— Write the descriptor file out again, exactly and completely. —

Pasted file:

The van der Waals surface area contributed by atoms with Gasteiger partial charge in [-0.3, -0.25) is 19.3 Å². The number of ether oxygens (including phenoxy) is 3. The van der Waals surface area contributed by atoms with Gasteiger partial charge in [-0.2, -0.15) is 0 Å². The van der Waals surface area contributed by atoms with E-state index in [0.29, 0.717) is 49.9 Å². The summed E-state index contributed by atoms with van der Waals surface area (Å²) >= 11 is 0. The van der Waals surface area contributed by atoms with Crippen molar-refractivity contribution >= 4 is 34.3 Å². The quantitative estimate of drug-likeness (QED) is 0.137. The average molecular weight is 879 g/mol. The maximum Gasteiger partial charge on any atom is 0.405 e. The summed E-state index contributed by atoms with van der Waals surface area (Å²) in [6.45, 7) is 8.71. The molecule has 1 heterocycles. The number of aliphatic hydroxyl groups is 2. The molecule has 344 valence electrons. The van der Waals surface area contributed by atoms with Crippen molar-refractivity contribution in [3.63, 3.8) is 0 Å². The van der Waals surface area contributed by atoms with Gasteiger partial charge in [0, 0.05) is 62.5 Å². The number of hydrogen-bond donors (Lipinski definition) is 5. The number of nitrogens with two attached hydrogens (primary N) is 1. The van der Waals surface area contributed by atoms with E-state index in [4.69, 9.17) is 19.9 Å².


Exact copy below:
The van der Waals surface area contributed by atoms with Gasteiger partial charge in [-0.3, -0.25) is 19.3 Å². The number of ether oxygens (including phenoxy) is 3. The van der Waals surface area contributed by atoms with Gasteiger partial charge in [-0.2, -0.15) is 0 Å². The van der Waals surface area contributed by atoms with E-state index in [0.29, 0.717) is 49.9 Å². The summed E-state index contributed by atoms with van der Waals surface area (Å²) >= 11 is 0. The van der Waals surface area contributed by atoms with Crippen molar-refractivity contribution >= 4 is 34.3 Å². The quantitative estimate of drug-likeness (QED) is 0.137. The average molecular weight is 879 g/mol. The maximum Gasteiger partial charge on any atom is 0.405 e. The summed E-state index contributed by atoms with van der Waals surface area (Å²) in [6.45, 7) is 8.71. The molecule has 1 heterocycles. The number of aliphatic hydroxyl groups is 2. The molecule has 344 valence electrons. The van der Waals surface area contributed by atoms with Crippen molar-refractivity contribution in [3.63, 3.8) is 0 Å². The van der Waals surface area contributed by atoms with Gasteiger partial charge in [0, 0.05) is 62.5 Å². The number of hydrogen-bond donors (Lipinski definition) is 5. The number of nitrogens with two attached hydrogens (primary N) is 1. The van der Waals surface area contributed by atoms with E-state index in [4.69, 9.17) is 19.9 Å².